Suppressing passphrase prompt

Clough, Samuel
Fri Jun 21 20:46:01 2002

To get around the passphrase prompt on NT:
As someone else pointed out, you can use --passphrase-fd n to pass a file
descriptor.  Unfortunately, file descriptors are more the realm of Unix type
systems than Windows.  I think this does work on Windows if you can get the
proper system file handle which, as I understand it, is not too difficult in
C++ or C.  Unfortunately, all I have available to work with is VB.  I tried
a few APIs to get the correct system file handle to pass and it was never
the correct one.  (If someone knows the correct API, I would love to have
That left me with --passphrase-fd 0 which is the common input.  I tried to
pipe the password a la Unix, but while Dos does support pipes to an extent,
that did not work.  I finally found deep in the mail archives the following:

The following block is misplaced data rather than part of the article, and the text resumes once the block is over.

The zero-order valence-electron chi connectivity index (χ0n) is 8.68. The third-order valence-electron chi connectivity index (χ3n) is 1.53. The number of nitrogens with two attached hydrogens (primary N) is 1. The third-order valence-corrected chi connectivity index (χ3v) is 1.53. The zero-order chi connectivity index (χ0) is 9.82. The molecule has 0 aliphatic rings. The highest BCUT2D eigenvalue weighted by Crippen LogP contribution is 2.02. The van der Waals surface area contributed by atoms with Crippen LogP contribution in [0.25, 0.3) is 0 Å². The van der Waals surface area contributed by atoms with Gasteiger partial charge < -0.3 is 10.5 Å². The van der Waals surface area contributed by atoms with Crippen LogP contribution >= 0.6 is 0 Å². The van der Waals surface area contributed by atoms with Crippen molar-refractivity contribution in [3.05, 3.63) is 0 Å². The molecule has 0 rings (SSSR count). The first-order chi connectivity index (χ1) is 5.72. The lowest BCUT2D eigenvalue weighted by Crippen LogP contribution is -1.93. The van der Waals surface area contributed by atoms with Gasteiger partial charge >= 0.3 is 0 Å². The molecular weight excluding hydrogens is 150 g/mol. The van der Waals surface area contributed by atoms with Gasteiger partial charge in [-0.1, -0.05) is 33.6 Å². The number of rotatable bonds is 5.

use --passphrase-fd 0 and redirect the password file on the end using <
passfile.txt.  In other words:
c:\gnupg\gpg -o outputfile.txt --passphrase-fd 0 --decrypt c:\test.txt <
password.txt  Dos will read the password file and use it properly. This is
the only way I have found to do it outside of a C solution.  
It is a little ugly, but I implemented it by building a COM component in VB
that first defines tmp files.  1 for the password if necessary, 1 for the
source file to decrypt, 1 for a .bat file, and 1 for the decrypted or
encrypted output.  Then, I build the proper command string and put it in the
bat file.  Next, I run the bat file with the createprocess api and wait for
it to finish.  I then check for an exit code of 0 (In limited testing gpg
almost always produced 0), but to really verify I check the size of the
output file.  Then I delete all temp files immediately whether the process
worked or not.
It is ugly, but it does provide an automated solution which is pretty
invisible to the developer since all they do is use the methods on the dll.
Another solution is to remove the password on your secret key.  This is
probably the best solution since I have some vb code I downloaded that lets
you open a pipe, run a command, and parse the output which would let you
know if it really worked.  Unfortunately, the pipe gets confused with me
redirecting the password so I cannot use that with the above.  I'm not
really sure it is much move unsecure than the above anyway.